The U.S. Trade and Development Agency (USTDA) is a foreign assistance agency pursuant to section 661 of the Foreign Assistance Act of 1961, as amended (22 USC 2421). The U.S. Trade and Development Agency helps companies create U.S. jobs through the export of U.S. goods and services for priority development projects in emerging economies. USTDA links U.S. businesses to export opportunities by funding project planning activities, pilot projects, and reverse trade missions while creating sustainable infrastructure and economic growth in partner countries.
Introduction to USTDA Programs
USTDA's programs are responsible for generating over $25 billion in U.S. exports to emerging markets, supporting an estimated 110,000 U.S. jobs over the last 10 years. That means $76 in exports of U.S.-manufactured goods and services for every $1 programmed.
USTDA carries out its mission by providing grants directly to overseas project sponsors who, in turn, select U.S. companies to perform the USTDA-funded activities. While USTDA projects span a wide variety of sectors, many focus on energy, with a particular focus on clean energy, transportation, telecommunications, and environmental services.
USTDA evaluates projects primarily based on:
- Their priority to the project sponsor and the countries where they are located and their likelihood of receiving implementation financing; and
- Whether they offer mutual economic benefit for the host country and the United States, including opportunities for U.S. firms to export goods and services into those projects.
USTDA also considers a project’s potential adverse environmental and labor implications and makes recommendations to avoid and/or mitigate either prior to a funding commitment by the Agency.
USTDA's Program Activities
USTDA accomplishes its mission by funding: 1) project identification and investment analysis, and 2) trade capacity building and sector development activities. Project identification and investment analysis generally involves technical assistance and feasibility studies that support large investments in infrastructure that contribute to overseas development. Trade capacity building and sector development assistance supports the establishment of industry standards, rules and regulations, market liberalization and other policy reform.
International Business Partnership Program
To achieve the President’s goal of doubling U.S. exports over the next five years, the U.S. Trade and Development Agency (USTDA) launched the International Business Partnership Program (IBPP). Under the IBPP, the Agency has increased its support for programs designed to bring procurement officials to the United States to witness U.S. technology and ingenuity firsthand and develop the relationships with U.S. companies necessary to spur increased exports to emerging economies. By increasing investments in reverse trade missions, technology demonstrations, training and specialized sector-specific workshops and conferences, USTDA is helping U.S. industry create high-paying export related jobs.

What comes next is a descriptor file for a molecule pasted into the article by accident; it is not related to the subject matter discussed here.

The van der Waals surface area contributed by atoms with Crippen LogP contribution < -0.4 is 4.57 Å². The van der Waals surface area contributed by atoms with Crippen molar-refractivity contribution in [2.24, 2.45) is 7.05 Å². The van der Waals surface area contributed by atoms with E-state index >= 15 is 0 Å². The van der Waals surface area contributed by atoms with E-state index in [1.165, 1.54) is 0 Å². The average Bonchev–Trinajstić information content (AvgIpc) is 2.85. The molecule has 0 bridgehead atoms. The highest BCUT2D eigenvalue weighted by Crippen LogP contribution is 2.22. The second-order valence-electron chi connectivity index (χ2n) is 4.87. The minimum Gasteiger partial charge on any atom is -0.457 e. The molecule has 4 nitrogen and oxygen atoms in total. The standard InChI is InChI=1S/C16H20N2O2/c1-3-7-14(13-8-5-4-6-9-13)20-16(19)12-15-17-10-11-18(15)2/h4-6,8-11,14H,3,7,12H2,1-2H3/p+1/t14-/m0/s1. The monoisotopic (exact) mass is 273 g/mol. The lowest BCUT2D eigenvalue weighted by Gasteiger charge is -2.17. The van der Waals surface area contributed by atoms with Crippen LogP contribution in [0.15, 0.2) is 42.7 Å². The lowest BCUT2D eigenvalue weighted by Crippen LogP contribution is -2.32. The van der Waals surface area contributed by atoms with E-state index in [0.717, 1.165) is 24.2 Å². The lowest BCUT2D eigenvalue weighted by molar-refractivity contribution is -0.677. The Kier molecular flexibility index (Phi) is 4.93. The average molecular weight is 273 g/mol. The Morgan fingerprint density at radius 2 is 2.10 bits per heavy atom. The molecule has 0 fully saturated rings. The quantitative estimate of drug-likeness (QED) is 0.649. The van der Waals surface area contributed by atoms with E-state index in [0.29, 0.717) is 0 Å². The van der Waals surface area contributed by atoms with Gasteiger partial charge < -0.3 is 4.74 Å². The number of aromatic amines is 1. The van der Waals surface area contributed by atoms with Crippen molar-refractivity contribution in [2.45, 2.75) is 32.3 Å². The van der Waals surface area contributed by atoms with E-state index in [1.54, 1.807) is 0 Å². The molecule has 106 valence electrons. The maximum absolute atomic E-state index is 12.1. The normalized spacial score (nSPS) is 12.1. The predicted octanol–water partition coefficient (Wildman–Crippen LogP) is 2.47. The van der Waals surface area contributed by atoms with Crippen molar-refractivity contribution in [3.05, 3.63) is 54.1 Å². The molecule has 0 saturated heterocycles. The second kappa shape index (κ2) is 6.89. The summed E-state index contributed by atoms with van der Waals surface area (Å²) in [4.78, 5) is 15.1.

USTDA's Relationship with Small Businesses
Small businesses are the foundation of the U.S. economy and hence play a critical role in the global marketplace. USTDA, through its unique foreign assistance program, is proud to support U.S. small businesses by helping them expand into emerging economies. In carrying out its mission, USTDA relies upon the technical expertise of small consulting and engineering firms to perform due diligence activities that help define projects, provide sector specific guidance, and evaluate technical and economic impacts for every project USTDA considers for funding. In addition to DM and DS contract opportunities, small businesses successfully compete for larger USTDA-funded projects such as feasibility studies, training and technical assistance activities. In fact, small businesses are awarded over 40% of these larger international contracts that range from $100,000 to $1 million. One of the key benefits of working with USTDA from the viewpoint of a small business is gaining access to international markets that are difficult and often cumbersome to navigate. As a result, many small businesses have been able to grow via the international contacts they have made while working with USTDA.
Working with U.S. Industry to Open Markets for U.S. Exports
Working with industry trade associations such as the U.S. Chamber of Commerce, National Association of Manufacturers and the United States Energy Association and private industry that is looking to expand sales opportunities overseas, USTDA has developed a successful program that marries both the development needs of our partner countries with the best U.S. expertise and ingenuity in the manufacturing and services sectors. These partnerships assist in guiding USTDA investments toward projects that are most likely to be implemented using U.S. goods and services.